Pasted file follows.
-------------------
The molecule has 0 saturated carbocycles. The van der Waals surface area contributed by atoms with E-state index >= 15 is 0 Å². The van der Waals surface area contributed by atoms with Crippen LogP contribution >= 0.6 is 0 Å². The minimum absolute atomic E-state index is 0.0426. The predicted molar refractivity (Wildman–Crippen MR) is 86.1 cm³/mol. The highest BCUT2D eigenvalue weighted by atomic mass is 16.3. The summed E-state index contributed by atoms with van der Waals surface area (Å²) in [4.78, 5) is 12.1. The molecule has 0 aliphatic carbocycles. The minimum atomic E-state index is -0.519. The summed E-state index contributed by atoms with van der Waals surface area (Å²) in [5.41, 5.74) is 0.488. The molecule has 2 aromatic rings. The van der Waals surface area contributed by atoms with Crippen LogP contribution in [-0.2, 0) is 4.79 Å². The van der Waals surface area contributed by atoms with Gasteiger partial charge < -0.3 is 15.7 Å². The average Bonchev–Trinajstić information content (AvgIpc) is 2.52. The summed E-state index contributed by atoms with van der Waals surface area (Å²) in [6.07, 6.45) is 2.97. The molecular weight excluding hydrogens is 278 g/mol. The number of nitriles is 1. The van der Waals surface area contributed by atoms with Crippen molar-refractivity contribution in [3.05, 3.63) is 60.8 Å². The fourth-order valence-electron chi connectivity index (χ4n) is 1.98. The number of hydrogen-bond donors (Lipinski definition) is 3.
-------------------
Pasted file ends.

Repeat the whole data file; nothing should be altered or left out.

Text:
The molecule has 0 saturated carbocycles. The van der Waals surface area contributed by atoms with E-state index >= 15 is 0 Å². The van der Waals surface area contributed by atoms with Crippen LogP contribution >= 0.6 is 0 Å². The minimum absolute atomic E-state index is 0.0426. The predicted molar refractivity (Wildman–Crippen MR) is 86.1 cm³/mol. The highest BCUT2D eigenvalue weighted by atomic mass is 16.3. The summed E-state index contributed by atoms with van der Waals surface area (Å²) in [4.78, 5) is 12.1. The molecule has 0 aliphatic carbocycles. The minimum atomic E-state index is -0.519. The summed E-state index contributed by atoms with van der Waals surface area (Å²) in [5.41, 5.74) is 0.488. The molecule has 2 aromatic rings. The van der Waals surface area contributed by atoms with Crippen LogP contribution in [-0.2, 0) is 4.79 Å². The van der Waals surface area contributed by atoms with Gasteiger partial charge < -0.3 is 15.7 Å². The average Bonchev–Trinajstić information content (AvgIpc) is 2.52. The summed E-state index contributed by atoms with van der Waals surface area (Å²) in [6.07, 6.45) is 2.97. The molecular weight excluding hydrogens is 278 g/mol. The number of nitriles is 1. The van der Waals surface area contributed by atoms with Crippen molar-refractivity contribution in [3.05, 3.63) is 60.8 Å². The fourth-order valence-electron chi connectivity index (χ4n) is 1.98. The number of hydrogen-bond donors (Lipinski definition) is 3.